Charting a Secure, Inclusive and Human-Centric Digital Future

Kamilia Amdouni

CyberPeace Institute’s response to the United Nations zero draft Pact for the Future

Set for September 2024, the Summit for the Future, as outlined in the UN Common Agenda report1, will strive to provide a platform for States to collectively address the major challenges of our time. These challenges, ranging from climate issues to new technology risks, pose a significant threat to humanity. Multistakeholder discussions and consultations were held throughout 2023 and in early 2024 to assist States in their preparation for the Summit, including the preparation of a zero draft Pact for the Future. The zero draft Pact for the Future is intended to serve as a starting point for the intergovernmental deliberations this year, with the ultimate aim of adopting an ambitious and action-oriented Pact for the Future. 

Responding to the United Nations’ call for civil society input into the zero draft Pact for the Future, the CyberPeace Institute provided a set of comments and recommendations. In this blog post, we delve into the key aspects of our response. 


The CyberPeace Institute recognizes the Summit for the Future as a potential catalyst for constructive discussions on tackling global challenges. However, competing sentiments prevail – hope that the Pact for the Future will yield concrete outcomes coupled with a concern regarding the resources and political capital this new process will demand. This is especially important in the current difficult global context characterized by multi crises, increased needs and limited resources to respond. Furthermore, a lack of clarity as to how the Pact for the Future will enhance current efforts further adds to these concerns.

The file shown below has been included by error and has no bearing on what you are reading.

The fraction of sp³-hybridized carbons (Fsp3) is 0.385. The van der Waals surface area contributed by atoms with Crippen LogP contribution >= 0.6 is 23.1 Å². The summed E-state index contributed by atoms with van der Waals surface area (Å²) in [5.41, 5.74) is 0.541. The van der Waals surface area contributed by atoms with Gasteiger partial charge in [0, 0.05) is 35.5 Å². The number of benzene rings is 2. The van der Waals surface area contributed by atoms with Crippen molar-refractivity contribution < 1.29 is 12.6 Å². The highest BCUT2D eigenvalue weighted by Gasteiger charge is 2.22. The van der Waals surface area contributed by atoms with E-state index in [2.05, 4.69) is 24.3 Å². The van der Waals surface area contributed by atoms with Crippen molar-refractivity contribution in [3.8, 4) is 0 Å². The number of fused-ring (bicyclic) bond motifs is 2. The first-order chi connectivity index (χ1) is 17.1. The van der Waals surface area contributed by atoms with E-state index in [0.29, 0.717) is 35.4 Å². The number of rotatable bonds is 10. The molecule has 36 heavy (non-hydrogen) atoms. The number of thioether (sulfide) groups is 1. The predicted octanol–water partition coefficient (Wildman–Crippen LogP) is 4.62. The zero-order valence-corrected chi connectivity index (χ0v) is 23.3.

The CyberPeace Institute also emphasizes the urgency of addressing the unique challenges posed by cyber threats to international peace and security and recommends an ambitious vision and focus on cyberspace within the Pact for the Future. As the world is increasingly shaped by technologies, this is creating both opportunities and risks for our collective future. The transformative power of innovation must be harnessed for the greater good, while simultaneously addressing the potential threats to our collective well-being. The CyberPeace Institute’s response focuses on advocating for a secure, inclusive, and human-centric digital future.